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Alzheimer’s Part 2: Have You Had A Cognoscopy Yet?

Are you over 40 and haven’t head a cognoscopy yet? That’s cognoscopy, not colonoscopy, an evaluation of all the potential contributors and risk factors for cognitive decline. It’s interesting that in our medical culture we’re more familiar with the latter, whilst ignoring the most important organ in the human body: the brain. 

As mentioned in a previous article, neurodegenerative illness is asymptomatic until it’s very advanced. So how do you know if your brain is healthy or whether you’re heading at full speed towards cognitive decline?

Undergoing a cognoscopy will give you the answer. The cognoscopy assessment includes a combination of blood tests, genetic tests, a simple online cognitive assessment, and an MRI with a computer assessment of brain volumes. A complete brain evaluation should include:

  • Genetics: What is your ApoE4 status? How about the other SNPs related to neurodegeneration: APP, PS1, PS2, CD33, TREM2, CR1, NLRP1?
  • Homocysteine: This amino acid is causally associated with brain atrophy and Alzheimer’s and levels become high when its conversion back to methionine is impossible due to suboptimal nutritional status in vitamins B12, B6, folate and betaine. A healthy homocysteine level is less than 7 micromolar.
  • Nutritional status: Having adequate levels of several key nutrients is essential for brain health: B12, B6, folate, B1, vitamin E, vitamin D3, the copper to zinc ratio, magnesium, selenium. For instance, for optimal brain function, vitamin B12 should be between 500-1500 pg/ml, B6 60-100mcg/L and folate 10-25ng/ml. If you need supplements to reach optimal levels, make sure to take the activated forms of B vitamins: methyl-B12 not cyanocobalamin, methyltetrafolate not folic acid, pyridoxal-5-phosphate not pyridoxine. 
  • Inflammatory markers: C-reactive protein (CRP) is produced by the liver in response to any type of inflammation. Your hs-CRP (high sensitivity CRP) status should be below 0.9mg/dL. If it is above this threshold, the source of inflammation could be anything from too much sugar, or trans fats, gluten sensitivity, gut permeability, poor oral hygiene, specific toxins, etc.; the omega 6 to omega 3 ratio in red blood cells is another marker of inflammation since the former are pro-inflammatory while the latter are anti-inflammatory (this should be less than 3 but not below 0.5); the cytokines interleukin-6 (IL-6) and tumour necrosis factor alpha (TNFα) should be less than 3pg/ml and 6.0pg/mL respectively; the ratio of albumin to globulin (A/G ratio) should be at least 1.8, with albumin above 4.5g/dL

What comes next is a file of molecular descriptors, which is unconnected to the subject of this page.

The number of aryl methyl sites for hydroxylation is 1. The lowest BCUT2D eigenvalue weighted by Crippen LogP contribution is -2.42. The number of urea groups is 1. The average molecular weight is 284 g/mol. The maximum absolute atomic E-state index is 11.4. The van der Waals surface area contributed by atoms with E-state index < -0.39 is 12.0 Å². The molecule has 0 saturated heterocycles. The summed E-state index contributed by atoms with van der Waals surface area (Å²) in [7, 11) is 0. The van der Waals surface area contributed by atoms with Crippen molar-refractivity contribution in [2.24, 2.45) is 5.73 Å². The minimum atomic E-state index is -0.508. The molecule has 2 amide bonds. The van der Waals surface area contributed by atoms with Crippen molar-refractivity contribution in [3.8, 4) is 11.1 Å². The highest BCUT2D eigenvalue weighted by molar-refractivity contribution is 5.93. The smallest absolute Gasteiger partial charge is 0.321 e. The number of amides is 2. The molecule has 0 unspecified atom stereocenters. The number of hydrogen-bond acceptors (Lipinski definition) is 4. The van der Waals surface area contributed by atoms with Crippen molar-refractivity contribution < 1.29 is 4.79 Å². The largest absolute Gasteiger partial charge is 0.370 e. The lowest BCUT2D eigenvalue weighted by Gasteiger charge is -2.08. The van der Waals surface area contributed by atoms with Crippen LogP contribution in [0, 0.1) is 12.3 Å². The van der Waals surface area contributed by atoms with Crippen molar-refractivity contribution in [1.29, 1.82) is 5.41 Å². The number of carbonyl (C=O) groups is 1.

• Infections: there is rapidly accumulating data implicating several infections in Alzheimer’s, e.g. Herpes simplex-1, Borrelia (the infectious agent in Lyme disease), P. gingivitis (an oral bacterium), various fungi
  • Glucose and insulin status: High insulin and high glucose are two of the most important risk factors for Alzheimer’s. Insulin binds to the insulin receptor and triggers signalling that supports neuronal survival but this doesn’t happen with insulin insensitivity. At the same time, the enzyme that degrades insulin after it has done its job (IDE) is also the enzyme that degrades beta-amyloid and the medical thinking goes that if IDE is tied up degrading insulin, it doesn’t do a good job of degrading beta-amyloid which then keeps accumulating in the brain. Excessive glucose attaches to various proteins, interfering with their functioning, and leads to AGEs (advanced glycation end products) which cause inflammation and free radicals which damage DNA and cell membranes. An optimal fasting insulin should be less than 4.5 microIU/ml, fasting glucose 70-90 mg/dL and haemoglobin A1c (one of the many proteins that high glucose can alter) less than 5.6 per cent; if prediabetic, your risk factor increases exponentially 
  • Hormonal status: Many hormones (thyroid hormones, oestrogen, progesterone, testosterone, cortisol, DHEA, pregnenolone) are crucial to optimal cognitive function and when their levels are out of balance, either too high (e.g. cortisol) or too low (estrogen, testosterone, DHEA), cognition declines significantly. For instance, since thyroid function affects metabolic speed, it also affects your mental sharpness and suboptimal thyroid function is a common finding in people with dementia or mild cognitive impairment. Moreover, you can have suboptimal thyroid function even with a normal THS, which is usually the only marker doctors test for. It is however vital to check the status of free T3 (the active thyroid hormone) which should be between 3.2 to 4.2 pg/ml, free T4 (the storage form of thyroid hormone) which should be between 1.3 to 1.8 as well as reverse T3 which inhibits the conversion of T4 to T3, usually due to stress (this should be less than 20ng/dL)